The quirky, boy-crazy best friend makes an appearance! Only for reality to squelch those made-up quirks!
I’ll admit, I had a boy-crazy friend once. She had a crush on N’Sync. Or the Backstreet Boys. Or… Menudo…? There may have been a specific boy-band member that she preferred, but I was never able to tell any of them apart, and she obviously wasn’t fanatical enough to make me learn. (I am, to this day, terrible at keeping up with trends in pop music, and I never understood the salivating hordes that followed those trends back in the day. I understand them now even less, but that’s because I’m wallowing in crotchety spinsterhood, or something.)
Brushing against reality
The boy-crazy best friend trope is realistic, to some extent, because giddy, giggly teen-aged girls have existed since the dawn of time. My issue with this trope in literature is that it gets magnified x 1000 of anything you find in nature. The delusional, boy-crazy character is often so deep into her delusions that the border has blurred and she can’t help but wander back and forth across it. And thus, she becomes a walking punchline.
Not necessarily a bad thing, but easily overdone and dangerously trite.
The last panel of this comic is, of course, a reference to the Bechdel test. I’ve never honestly performed this assessment for my own work, but I wouldn’t be surprised if a couple of my novels failed. And I’m okay with that. My goal is to create female characters who are smart, emotionally strong, and maybe a little ambiguous in their intentions. (Hahaha, I loves me some ambiguity.) If their conversations with one another happen to include mentions of male characters, it’s not because I framed their existence upon men. It’s because the male characters also figure into the plot. (Surprise!)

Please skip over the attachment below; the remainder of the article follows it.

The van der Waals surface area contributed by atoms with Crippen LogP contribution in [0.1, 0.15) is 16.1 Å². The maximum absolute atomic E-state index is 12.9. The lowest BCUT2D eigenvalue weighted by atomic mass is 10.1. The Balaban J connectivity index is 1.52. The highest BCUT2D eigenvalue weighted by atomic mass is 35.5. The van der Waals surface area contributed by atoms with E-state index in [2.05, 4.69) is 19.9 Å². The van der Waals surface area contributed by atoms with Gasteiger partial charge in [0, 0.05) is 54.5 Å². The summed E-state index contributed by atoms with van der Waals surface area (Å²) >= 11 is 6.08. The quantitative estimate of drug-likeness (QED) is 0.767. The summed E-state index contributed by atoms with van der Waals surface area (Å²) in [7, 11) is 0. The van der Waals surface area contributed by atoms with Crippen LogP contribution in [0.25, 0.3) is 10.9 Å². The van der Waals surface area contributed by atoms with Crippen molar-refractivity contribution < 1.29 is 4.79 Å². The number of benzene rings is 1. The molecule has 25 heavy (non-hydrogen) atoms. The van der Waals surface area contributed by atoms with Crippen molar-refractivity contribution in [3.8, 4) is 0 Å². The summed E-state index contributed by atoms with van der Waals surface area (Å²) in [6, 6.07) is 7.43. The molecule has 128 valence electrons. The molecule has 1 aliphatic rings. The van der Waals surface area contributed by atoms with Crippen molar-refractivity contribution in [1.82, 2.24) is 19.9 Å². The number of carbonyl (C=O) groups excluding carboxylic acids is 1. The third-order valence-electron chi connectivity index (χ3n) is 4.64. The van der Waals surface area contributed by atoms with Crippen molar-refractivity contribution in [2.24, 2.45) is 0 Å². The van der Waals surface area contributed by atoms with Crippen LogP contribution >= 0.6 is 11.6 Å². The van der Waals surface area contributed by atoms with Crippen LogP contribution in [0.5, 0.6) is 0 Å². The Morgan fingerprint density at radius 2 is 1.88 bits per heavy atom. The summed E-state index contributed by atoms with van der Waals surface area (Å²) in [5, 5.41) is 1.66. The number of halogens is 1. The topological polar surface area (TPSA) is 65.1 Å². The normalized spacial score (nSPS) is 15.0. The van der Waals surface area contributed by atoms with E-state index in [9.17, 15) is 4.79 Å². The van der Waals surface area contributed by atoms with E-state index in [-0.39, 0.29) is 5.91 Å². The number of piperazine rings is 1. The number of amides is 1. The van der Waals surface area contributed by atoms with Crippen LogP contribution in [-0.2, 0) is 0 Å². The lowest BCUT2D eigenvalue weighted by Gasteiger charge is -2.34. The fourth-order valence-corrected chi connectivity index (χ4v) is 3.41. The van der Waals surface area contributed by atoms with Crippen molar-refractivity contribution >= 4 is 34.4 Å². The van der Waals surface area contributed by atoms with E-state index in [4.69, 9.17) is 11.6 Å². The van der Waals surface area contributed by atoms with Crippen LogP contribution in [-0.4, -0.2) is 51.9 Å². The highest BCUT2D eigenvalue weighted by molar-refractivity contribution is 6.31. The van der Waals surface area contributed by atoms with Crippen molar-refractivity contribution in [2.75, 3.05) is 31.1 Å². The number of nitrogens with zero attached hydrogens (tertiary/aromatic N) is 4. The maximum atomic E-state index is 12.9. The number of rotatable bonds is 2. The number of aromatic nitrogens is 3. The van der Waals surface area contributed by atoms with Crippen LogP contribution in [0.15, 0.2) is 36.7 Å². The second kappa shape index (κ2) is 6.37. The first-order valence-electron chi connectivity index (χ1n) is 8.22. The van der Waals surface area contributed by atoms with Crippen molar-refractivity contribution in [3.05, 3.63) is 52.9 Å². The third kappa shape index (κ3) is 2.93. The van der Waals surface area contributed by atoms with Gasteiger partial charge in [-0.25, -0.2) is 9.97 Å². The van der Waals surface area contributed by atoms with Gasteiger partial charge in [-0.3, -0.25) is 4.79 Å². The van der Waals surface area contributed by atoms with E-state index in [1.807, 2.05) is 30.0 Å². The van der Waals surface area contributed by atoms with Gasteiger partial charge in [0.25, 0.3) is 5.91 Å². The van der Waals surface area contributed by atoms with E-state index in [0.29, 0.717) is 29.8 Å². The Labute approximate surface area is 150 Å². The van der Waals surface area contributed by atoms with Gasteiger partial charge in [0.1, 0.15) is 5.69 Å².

Excuses, excuses, I know.
Foibles and quirks in character-building
As I thought on my requirements for window characters, though, I realized that I do put them through a sort of test: basically, if they couldn’t stand as the protagonist of their own novel, of roughly the same genre or feel, they’re not worth their salt and probably need rethinking or better development. I apply this to other novels beyond my own as well.
I’d love to read the events of Pride & Prejudice from Jane’s point of view, for example. She has her own story line happening in the background, as real as any of Lizzie’s trials. Contrast her with Harriet from Emma: boy-crazy, focused on getting married, and possibly wouldn’t hold up as the protagonist of anything longer than a short story. I don’t hate Harriet, but I never really felt bad for her when Emma broke the news about Mr. Knightly. It was more like, “Pull it together, you dumb girl. He’s, what? The third guy you’ve fawned over in the span of a few months?” (Harriet is too easily persuadable, so perhaps I shouldn’t be so hard on her. I still wouldn’t want to read a book with her as the protagonist, though.)
And, of course, there are different levels of importance among the side characters. I think, above all, my primary inclinations for these relationships is this: birds of a feather flock together. If the main character is down-to-earth, chances are, she’s going to have a down-to-earth best friend. Quirks and gimmicks drive people apart, not because their friendship isn’t true but because the two friends end up walking different paths in life.
Or such is my observation.